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So you find yourself facing an unwanted bat (or maybe even a family of bats) right on your property and don’t know what to do about it. The good news is, you’re not alone – bats are a common problem for homeowners across the United States, and all these people manage to rid their home of the unwanted intruder successfully, so there’s no reason why you shouldn’t. If you’re reading this article, chances are you’ve already considered your options and decided to request the help of a professional wildlife removal company, rather than attempt to capture the bat yourself. Good choice. Bats are notorious carriers of disease and may endanger your health if they feel threatened (which is usually the case when a non-professional attempts to deal with them).
It’s quite likely that in the area where you live, there is a designated animal services office, regardless if you live in the country or in the city, and you might be thinking about giving them a call. The bad news is, however, that animal control will not help you get rid of bats. It’s not that they don’t want to, it’s just that this falls outside of their jurisdiction, as it were. The truth is, animal control exists to deal with dogs, cats, and so on, and while some animal control services are said to work with dangerous or wild animals, they will not remove bats from your property. That is not what they do, you see, so you’d be much better off calling a wildlife removal company instead.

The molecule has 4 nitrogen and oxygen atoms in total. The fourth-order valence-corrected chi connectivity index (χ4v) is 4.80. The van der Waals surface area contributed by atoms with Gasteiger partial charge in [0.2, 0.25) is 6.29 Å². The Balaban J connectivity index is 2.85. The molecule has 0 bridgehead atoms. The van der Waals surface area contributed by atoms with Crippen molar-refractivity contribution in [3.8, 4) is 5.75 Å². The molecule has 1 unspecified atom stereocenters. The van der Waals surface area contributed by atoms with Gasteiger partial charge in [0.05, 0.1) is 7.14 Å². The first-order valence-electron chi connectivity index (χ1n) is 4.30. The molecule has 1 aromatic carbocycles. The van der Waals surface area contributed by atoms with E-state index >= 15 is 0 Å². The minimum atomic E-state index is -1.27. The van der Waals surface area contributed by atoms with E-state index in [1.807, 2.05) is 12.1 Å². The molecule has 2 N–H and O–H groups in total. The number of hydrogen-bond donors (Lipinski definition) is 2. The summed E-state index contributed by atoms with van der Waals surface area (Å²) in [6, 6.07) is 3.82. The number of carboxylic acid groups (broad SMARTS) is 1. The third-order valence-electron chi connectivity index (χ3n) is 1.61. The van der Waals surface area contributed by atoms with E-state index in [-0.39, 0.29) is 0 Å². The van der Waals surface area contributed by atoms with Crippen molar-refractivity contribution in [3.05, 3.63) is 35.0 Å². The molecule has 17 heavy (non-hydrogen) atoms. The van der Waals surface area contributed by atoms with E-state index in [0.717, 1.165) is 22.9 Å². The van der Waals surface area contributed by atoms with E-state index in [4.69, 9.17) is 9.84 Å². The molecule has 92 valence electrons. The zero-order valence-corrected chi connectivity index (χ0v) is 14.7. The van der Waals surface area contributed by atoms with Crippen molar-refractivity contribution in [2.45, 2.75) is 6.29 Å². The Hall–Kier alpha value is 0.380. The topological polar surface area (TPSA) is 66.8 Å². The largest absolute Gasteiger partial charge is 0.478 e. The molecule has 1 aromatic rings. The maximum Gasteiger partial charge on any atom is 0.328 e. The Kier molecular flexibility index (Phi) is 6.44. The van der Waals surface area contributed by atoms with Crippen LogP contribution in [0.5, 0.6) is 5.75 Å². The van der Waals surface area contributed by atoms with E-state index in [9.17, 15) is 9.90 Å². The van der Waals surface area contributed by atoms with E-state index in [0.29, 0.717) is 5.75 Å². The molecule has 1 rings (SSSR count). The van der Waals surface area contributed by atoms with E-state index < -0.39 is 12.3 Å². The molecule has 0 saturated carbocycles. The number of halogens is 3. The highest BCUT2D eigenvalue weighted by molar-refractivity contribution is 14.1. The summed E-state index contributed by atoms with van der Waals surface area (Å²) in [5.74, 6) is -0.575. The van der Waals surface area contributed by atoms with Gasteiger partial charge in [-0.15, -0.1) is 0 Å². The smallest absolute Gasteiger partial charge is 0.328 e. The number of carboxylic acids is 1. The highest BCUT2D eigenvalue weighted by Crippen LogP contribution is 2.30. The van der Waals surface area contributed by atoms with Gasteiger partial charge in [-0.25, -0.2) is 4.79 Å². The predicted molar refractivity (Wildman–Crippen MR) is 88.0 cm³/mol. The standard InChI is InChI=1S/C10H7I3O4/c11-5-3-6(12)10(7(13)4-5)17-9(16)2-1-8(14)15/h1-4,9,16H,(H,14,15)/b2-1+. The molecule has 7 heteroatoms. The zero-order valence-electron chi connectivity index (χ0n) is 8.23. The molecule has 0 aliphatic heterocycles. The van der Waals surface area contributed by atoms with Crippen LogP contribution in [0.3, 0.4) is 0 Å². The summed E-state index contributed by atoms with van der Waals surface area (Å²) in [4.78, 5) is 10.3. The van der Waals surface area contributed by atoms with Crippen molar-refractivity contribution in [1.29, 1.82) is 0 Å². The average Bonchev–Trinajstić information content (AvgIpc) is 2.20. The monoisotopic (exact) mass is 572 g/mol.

Obviously, you should do a bit of online research and find someone who focuses on bats, because they will be best prepared to deal with your problem. They carry all the necessary protection and trapping equipment, so they’re the people you want in a bat- problem scenario.
You’ll want to take care of your bat problem as swiftly as possible regardless, but you should take some extra care if you are a pet owner, since the presence of bats puts your beloved pets in danger. One of the biggest risks to pets, and particularly to dogs, is the presence of bat droppings, which a dog will often inspect, sniff, lick, and possibly ingest. This is a hugely dangerous business, as bat droppings carry rabies, Ebola, and other viruses that may endanger the very life of your dog.
Bats are also dangerous for pets because many pets will pursue them, which might trigger a defensive reaction from the bat. This might result in the pet getting scratched or bitten, and you not even knowing about it (often the case with small bites). So if you’ve discovered you have a bat problem, do your best to isolate the bat in one room of the house until help arrives, and make sure you keep your pets well away from the intruder.